At Samvad, we also work with the holistic aspects of farm life.

We cook and eat healthy food from our own fields and orchards, according to climate and season. We maintain a medicinal herb garden, study the local wisdom regarding the medicinal properties of wild plants, and treat ourselves with natural cures when possible.

Samvad has also worked for five years with women from the surrounding villages in anti-liquor campaigns. The women now provide themselves with income, confidence, and personal development through the co-operative production of added-value products such as amchoor (dried mango powder), aachar (mango pickle), and hair oil.

Samvad conducts research and training on watershed management with local farmers, and serves as an informal learning center for people of all ages and cultures. They come to learn and to share experiences with conservation bunding, seedling tree planting, traditional mud-house construction, organic farming practices, renewable energy, natural living, and Gandhian values.

Samvad also provides vacation camps for students from both towns and villages, affirming the beauty and necessity of farming and rural life for India's future.

Through such activities we hope to build a new generation of farmers and volunteers who give their lives in service to our land and people.

Samvad and You


welcomes earnest, committed people to contact us about visiting or volunteering.

Vasant and Karuna Futane


at Rawala, post Satnoor

taluka Warud, district Amravati

Maharastra, 444907


07229-238171 / 202147


22 May 2008

drawing for shaytal

some people visited the other today and introduced me to this concept
called "shading". so ima try it out.

it's getting hotter ever day and we are consuming conspicous
quantities of mango. this morning i sat back in the courtyard to asses
the damage, a veritable mound of pits and peels between six of licking
our hands contentedly. as each person sat down he or she brought
another pail of mangos in water -- the better to rinse as we eat.

the mangos are everywhere and ripe. on the ground during my morning
rounds. on the trees. in peoples' hands. all over the kitchen. stored
upstairs and outside. the dogs are evening eating them (with relish).
people come all through the day to buy them -- the foyer is the new
storefront, the chambers are the new warehouses.

even on the computer desk, by the scanner and under bad printouts of
the new brochure i am designing for samvad, you can find a few ripe

hard to believe but im telling it straight.

20 May 2008

more kids' drawings

remember these are all done with natural colors. charcoal, flowers,
leaves, and fruit. fruit!

16 May 2008

waiting on scanner

i win i win i win i win. such a blessing all of it. today, here at samvad, the official name of the mangolandia futane mango farm, of which i am now somehow an integral part, we started another kids camps.

kids camps -- one of the activities of the mango makers while theyre not busy with their godgiven duty, along with antiliquor campaigns, womens cooperatives, village constructive work, and watershed management -- happen here more than monthly, it seems, and accept 20-50 kids for 3-7 days from surrounding villages, to show them the good life of natural farming, fun work, songs, games, and organic food.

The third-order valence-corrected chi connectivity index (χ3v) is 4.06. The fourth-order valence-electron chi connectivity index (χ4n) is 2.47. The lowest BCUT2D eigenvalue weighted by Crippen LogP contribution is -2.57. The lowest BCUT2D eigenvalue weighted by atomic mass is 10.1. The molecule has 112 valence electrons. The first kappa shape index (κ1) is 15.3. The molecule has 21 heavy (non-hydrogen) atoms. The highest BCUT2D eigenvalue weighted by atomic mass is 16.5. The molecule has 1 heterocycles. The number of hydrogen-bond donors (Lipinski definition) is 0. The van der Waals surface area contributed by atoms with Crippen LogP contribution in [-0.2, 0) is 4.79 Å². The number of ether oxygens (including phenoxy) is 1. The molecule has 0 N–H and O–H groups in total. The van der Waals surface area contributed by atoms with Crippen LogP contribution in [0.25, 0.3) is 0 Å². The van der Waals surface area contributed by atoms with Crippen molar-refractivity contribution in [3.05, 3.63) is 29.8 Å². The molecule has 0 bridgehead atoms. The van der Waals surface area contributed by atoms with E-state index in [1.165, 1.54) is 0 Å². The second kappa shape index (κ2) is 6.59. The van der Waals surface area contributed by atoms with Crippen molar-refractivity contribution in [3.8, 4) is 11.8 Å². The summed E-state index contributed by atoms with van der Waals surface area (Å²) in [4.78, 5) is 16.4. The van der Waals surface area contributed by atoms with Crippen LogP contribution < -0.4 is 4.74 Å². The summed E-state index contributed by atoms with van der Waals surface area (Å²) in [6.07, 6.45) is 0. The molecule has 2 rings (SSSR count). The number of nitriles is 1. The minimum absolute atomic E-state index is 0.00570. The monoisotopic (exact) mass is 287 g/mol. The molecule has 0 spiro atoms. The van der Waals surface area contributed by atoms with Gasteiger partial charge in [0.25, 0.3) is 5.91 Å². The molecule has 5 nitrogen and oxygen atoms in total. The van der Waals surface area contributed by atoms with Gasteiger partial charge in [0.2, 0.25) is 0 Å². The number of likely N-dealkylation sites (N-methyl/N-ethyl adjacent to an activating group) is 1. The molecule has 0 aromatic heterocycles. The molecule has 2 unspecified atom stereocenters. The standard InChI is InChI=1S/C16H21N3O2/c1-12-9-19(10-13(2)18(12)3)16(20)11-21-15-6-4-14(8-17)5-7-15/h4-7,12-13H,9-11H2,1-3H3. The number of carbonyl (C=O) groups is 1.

i didn't realize when they asked if i would be here for the camp that i would be in charge of the kids activities, until today. as it should be. so we started at 4, talking about color. and how brushes and paints cost money and one day i was in AMERIKA but wearing a lungi so i had no money but hell man i really wanted to paint.

all of this, by the way pulling your ear, is in the most american accented english i can muster, just barely toned down so chinmay futane, my mango brother and unofficial translator, could get it across. and the 10-14 year old village kids, some of whom are aadivasi (tribal) and some more classically marati (from the state of maharastra) just love it. they love american english. and i keep it clean, (un)naturally.

i tell them my friend bhoomi (some indian languages for "earth", also a name) comes up and offers me some color. so we touch the earth around our toes and shout "good afternoon bhoomi" (good afternoon being in english) and then i unwrap a newspaper full of natural color i had collected that morning -- different fruits, flowers, and leaves we could use to paint.

we divide the groups into chaotic and uneven brigades of village kids eager to prance barefoot over hook and crook to get their assigned plant matter. my group went down the dusty village road to get bael, a new favorite fruit with no good english translation. aegle marmelos in latin, used frequently in ayurveda, a hard wooden shell and a sweet orange pulp inside. related to wood apple if that helps at all.

and there one in on the side of the road. we gather around it and say, in english, "dear bhoomi, thank you for this fruit", with 11 pairs of small brown hands (that may one day grow to play the bansuri) around a sad cracked bael on the side of road, touching our friend the earth with earnest joyful kid devotion.